| The Cellular Automata of John von Neumann
On-off switches are devices capable of stopping and restoring the ability of an OTS line (blue-arrow line) to carry activation trains. A way to implement an on-off switch is, for instance, by changing the direction of an arrow of the OTS line so as to exploit the property that two opposite arrows of same color cannot transmit to each other their excitation. Changing the direction of a blue arrow requires that the arrow is first annihilated to a vacuum state, which is in turn replaced by a differently oriented blue-arrow through a sequence of sensitized states. Both operations can be done in sequence by a special transmission state (STS, red arrow) inputted by a suitable activation train. The figure here below shows how a red arrow in tough with a confluent state fed in series by two small coders can switch on or off a horizontal transmission line.
On the left, a pulse inputted to the first coder results to the inversion of the blue arrow pointed to by the red arrow. On the right, the second coder restores the original direction of the blue arrow. Load the automaton-file SIMPLE_SWITCHES.EVN or the fragment-file SIMPLE_SWITCHES.EFR to analyze in detail the behavior of various switches.
A toggle-switch is a switch that can be set on or off by a pulse inputted to the same line. One can implement this simple device in various ways, for instance by exploiting the logical AND properties of the confluent state inserted into an OTS line. The figure here below illustrates the simplest example of this sort of switch.
A single pulse released by the red arrow suffices to produce the immediate transition vacuum state ® right blue-arrow or right-blue arrow ® vacuum state, thus switching on or off the vertical transmission line. Unfortunately, the device cannot be so simple in configurations where the stopping blue-arrow cannot be right-oriented. The next figure shows how the logical AND property can be exploited to send single pulses to either output lines, alternatively.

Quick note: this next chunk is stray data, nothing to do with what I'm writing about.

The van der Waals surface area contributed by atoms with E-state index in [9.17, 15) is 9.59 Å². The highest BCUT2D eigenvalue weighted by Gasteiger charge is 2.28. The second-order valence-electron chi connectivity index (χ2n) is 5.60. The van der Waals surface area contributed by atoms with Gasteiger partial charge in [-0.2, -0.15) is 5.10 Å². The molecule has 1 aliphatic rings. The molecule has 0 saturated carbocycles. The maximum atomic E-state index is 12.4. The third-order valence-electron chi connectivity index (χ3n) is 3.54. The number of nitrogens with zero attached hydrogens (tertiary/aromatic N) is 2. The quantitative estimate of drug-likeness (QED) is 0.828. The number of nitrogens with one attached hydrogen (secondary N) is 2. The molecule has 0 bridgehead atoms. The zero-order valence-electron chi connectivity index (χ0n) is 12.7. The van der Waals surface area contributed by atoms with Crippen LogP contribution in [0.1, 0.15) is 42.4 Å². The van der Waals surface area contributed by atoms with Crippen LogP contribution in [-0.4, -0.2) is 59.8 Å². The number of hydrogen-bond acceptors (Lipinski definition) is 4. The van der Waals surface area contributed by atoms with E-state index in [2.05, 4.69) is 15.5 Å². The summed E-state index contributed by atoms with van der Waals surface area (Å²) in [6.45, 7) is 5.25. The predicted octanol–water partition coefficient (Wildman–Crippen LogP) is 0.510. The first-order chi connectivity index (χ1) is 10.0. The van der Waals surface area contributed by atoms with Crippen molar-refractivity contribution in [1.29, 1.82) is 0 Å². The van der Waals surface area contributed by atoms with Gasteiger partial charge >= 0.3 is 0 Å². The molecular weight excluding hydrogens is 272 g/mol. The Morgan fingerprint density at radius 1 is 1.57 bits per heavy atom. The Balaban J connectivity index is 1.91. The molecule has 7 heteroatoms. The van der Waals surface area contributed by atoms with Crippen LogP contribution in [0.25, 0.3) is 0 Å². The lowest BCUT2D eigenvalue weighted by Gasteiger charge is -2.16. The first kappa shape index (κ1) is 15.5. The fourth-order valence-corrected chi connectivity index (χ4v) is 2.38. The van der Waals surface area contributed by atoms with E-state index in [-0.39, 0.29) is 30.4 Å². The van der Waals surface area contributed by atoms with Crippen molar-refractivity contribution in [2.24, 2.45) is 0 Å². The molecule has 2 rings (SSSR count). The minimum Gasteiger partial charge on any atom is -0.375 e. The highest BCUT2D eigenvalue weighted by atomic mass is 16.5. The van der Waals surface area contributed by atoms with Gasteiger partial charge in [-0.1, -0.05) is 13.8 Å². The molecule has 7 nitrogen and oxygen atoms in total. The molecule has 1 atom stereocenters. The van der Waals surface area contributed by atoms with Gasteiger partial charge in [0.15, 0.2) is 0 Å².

In A, the down red-arrow activated by the input pulse annihilates the right blue-arrow on the output line above just after the pulse has passed, while the up red-arrow creates a right blue-arrow on the output line below. In B, the red arrows do the contrary. The files TOGGLE_SWITCHES.JVN, TOGGLE_SWITCHES.EFR and TOGGLE_SWITCHES.EVN contain a few examples of toggle-switches.
The changeover switches are simple organs that run the propagation of an activation train from a transmission line to another. They work about as the on-off switches: Two small coders provide the activation trains for the annihilation of a blue arrow and the creation of a differently oriented blue arrow. The figure here below shows a changeover switch in an upward and in a rightward transmission state.
On the top, the pulse entering the coder above annihilates the up blue-arrow and creates a right blue-arrow. On the bottom, the pulse entering the coder below annihilates the right blue-arrow and creates an up blue-arrow. Load the file CHANGEOVER_SWITCHES.EVN to watch two changeovers at work.